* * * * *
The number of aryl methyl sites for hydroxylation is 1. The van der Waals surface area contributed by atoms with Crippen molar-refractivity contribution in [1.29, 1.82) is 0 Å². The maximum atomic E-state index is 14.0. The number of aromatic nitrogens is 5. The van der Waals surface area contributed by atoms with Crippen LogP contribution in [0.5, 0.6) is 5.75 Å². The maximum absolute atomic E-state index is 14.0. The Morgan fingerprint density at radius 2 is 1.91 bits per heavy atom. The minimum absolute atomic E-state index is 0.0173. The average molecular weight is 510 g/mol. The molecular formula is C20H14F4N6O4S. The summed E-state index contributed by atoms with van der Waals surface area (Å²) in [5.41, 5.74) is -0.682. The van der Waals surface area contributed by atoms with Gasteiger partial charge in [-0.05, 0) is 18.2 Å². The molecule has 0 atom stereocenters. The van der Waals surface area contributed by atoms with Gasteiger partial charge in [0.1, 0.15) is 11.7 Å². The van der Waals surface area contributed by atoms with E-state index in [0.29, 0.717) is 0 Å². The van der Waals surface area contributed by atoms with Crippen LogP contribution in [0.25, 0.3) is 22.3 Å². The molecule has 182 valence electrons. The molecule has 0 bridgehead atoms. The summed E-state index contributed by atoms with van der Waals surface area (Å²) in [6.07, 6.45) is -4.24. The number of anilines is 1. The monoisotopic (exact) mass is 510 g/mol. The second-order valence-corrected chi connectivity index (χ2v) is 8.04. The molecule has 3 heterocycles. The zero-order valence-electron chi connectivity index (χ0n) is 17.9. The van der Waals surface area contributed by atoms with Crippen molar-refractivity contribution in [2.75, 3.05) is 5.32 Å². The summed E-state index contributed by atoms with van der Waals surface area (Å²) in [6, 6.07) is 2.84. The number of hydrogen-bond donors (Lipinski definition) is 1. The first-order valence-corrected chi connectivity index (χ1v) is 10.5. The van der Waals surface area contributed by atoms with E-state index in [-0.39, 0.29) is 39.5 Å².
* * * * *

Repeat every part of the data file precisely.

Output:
The number of aryl methyl sites for hydroxylation is 1. The van der Waals surface area contributed by atoms with Crippen molar-refractivity contribution in [1.29, 1.82) is 0 Å². The maximum atomic E-state index is 14.0. The number of aromatic nitrogens is 5. The van der Waals surface area contributed by atoms with Crippen LogP contribution in [0.5, 0.6) is 5.75 Å². The maximum absolute atomic E-state index is 14.0. The Morgan fingerprint density at radius 2 is 1.91 bits per heavy atom. The minimum absolute atomic E-state index is 0.0173. The average molecular weight is 510 g/mol. The molecular formula is C20H14F4N6O4S. The summed E-state index contributed by atoms with van der Waals surface area (Å²) in [5.41, 5.74) is -0.682. The van der Waals surface area contributed by atoms with Gasteiger partial charge in [-0.05, 0) is 18.2 Å². The molecule has 0 atom stereocenters. The van der Waals surface area contributed by atoms with Gasteiger partial charge in [0.1, 0.15) is 11.7 Å². The van der Waals surface area contributed by atoms with E-state index in [0.29, 0.717) is 0 Å². The van der Waals surface area contributed by atoms with Crippen LogP contribution in [0.25, 0.3) is 22.3 Å². The molecule has 182 valence electrons. The molecule has 0 bridgehead atoms. The summed E-state index contributed by atoms with van der Waals surface area (Å²) in [6.07, 6.45) is -4.24. The number of anilines is 1. The monoisotopic (exact) mass is 510 g/mol. The second-order valence-corrected chi connectivity index (χ2v) is 8.04. The molecule has 3 heterocycles. The zero-order valence-electron chi connectivity index (χ0n) is 17.9. The van der Waals surface area contributed by atoms with Crippen molar-refractivity contribution in [2.75, 3.05) is 5.32 Å². The summed E-state index contributed by atoms with van der Waals surface area (Å²) in [6, 6.07) is 2.84. The number of hydrogen-bond donors (Lipinski definition) is 1. The first-order valence-corrected chi connectivity index (χ1v) is 10.5. The van der Waals surface area contributed by atoms with E-state index in [-0.39, 0.29) is 39.5 Å².